As Pillay (2009) asserts, “a negative evaluation of self as inferior compared to others is extremely disruptive at this stage and since this stage is a rehearsal for being productive and being valued at work in later life”, the development of inferiority complex is almost irreversibly catastrophic.
Example #9 – interesting ideas
Without sleep a child will become unruly and unresponsive. They get grumpy, just like adults do when they are sleepy. Child tend to play hard and run around a lot- so they loose energy quickly. That and the fact that their stomachs are smaller so they have less calories in their diet (unless you decide to hop them up on sugar) A child will regularly get into his/her own sleep schedule.
It is nearly impossible to force one on a child. They will eventually fall asleep even if you try to keep them awake. The older they get the longer they will be able to stay awake, thus eliminating the mid day nap that most toddlers take.
I had to do this exact same assignment for my child development class! My teacher wanted us to explain the experience…what happened that was good/felt rewarding, and what happened that was bad/gave you stress.
She also wanted us to explain our viewpoint of taking care of children before and after the mechanical baby. You could also go into explaining what you did when things became stressful, depending on how long your essay needs to be. That is what my teacher asked me to write.
The first three years of life is the most concentrated period of speech and language development. In this stage, the child’s brain is developing and maturing at a quick pace. Language and speech tend to develop and improve when children are exposed to an environment full of sights and sounds of others engaging in speech and language.It doesn’t take infants long to begin to communicate with the world around them.
During the first few days of life, they learn that crying will bring them food, comfort and a feeling of safety. Newborns are also born recognizing the voice of their mother. It is a familiar sound from their recent time inside the womb. Newborns also begin to recognize other familiar sounds in their environment and learn not to be startled by common louder noises or more frequent sounds.
As they develop and grow, babies begin to separate the phonemes, or the sound units of speech. This builds the foundation of their language development. Research has shown that by the age of 6 months, most children can recognize the basic sounds of their natural language. Children need to be immersed in a language early on.
Babies begin by making cooing sounds. These are fairly soft, almost singing sounds. As infants reach 6 months of age, they are usually babbling or creating more repetitive syllables such as “ma, ma” or “da, da.” This babbling will then begin to sound like gibberish as the child tries to talk like the adults around him. As toddlers reach the end of their first year, a majority of them can say a few simple words.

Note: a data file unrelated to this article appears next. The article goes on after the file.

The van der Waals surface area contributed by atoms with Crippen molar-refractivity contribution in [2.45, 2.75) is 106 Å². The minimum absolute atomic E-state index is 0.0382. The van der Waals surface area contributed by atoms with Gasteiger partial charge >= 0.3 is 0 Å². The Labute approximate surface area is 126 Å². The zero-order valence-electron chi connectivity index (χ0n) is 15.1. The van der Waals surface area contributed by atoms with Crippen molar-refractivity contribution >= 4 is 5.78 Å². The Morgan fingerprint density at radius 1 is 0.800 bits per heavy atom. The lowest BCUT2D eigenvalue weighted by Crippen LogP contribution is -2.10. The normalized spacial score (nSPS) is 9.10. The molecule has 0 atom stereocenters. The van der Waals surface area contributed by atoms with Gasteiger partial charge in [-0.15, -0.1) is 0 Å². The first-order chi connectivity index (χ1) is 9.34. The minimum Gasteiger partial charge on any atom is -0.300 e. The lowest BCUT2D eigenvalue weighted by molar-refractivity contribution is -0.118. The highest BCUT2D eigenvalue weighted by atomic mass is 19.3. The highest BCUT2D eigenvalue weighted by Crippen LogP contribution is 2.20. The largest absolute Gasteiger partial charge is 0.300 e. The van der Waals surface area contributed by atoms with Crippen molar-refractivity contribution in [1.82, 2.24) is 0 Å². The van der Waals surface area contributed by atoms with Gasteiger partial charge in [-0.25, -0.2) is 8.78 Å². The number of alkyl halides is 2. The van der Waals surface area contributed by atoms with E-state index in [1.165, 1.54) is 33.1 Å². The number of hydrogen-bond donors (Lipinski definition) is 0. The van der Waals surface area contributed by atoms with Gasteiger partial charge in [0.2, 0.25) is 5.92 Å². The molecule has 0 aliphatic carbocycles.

They continue to learn and use more words as they see the response given by others around them. It is important to try to teach your child about the world around him by showing and talking about daily activities. By the time a child reaches 18 months of age, he can usually say eight to ten words. By age 2, most children are putting words together in basic sentences such as “more juice.
” At this age they also begin to engage in pretend play. At ages 3, 4, and 5, a child’s vocabulary continues to increase as he begins to understand the rules of language. Remember, all children develop differently, and your child may be saying more or less words at each stage. Talk to your doctor about any concerns you may have.
Children seem born not just to speak, but also to interact socially. Even before they use words, they use cries and gestures to convey meaning; they often understand the meanings that others convey. The point of learning language and interacting socially, then, is not to master rules, but to make connections with other people and to make sense of experiences (Wells, 1986). In summary, language occurs through an interaction among genes (which hold innate tendencies to communicate and be sociable), environment, and the child’s own thinking abilities.
Understand that every child’s language or dialect is worthy of respect as a valid system for communication. It reflects the identities, values, and experiences of the child’s family and community.
Treat children as if they are conversationalists, even if they are not yet talking. Children learn very early about how conversations work (taking turns, looking attentively, using facial expressions, etc.) as long as they have experiences with conversing adults.
Encourage interaction among children. Peer learning is an important part of language development, especially in mixed-age groups. Activities involving a wide range of materials should promote talk. There should be a balance between individual activities and those that nurture collaboration and discussion, such as dramatic play, block-building, book-sharing, or carpentry.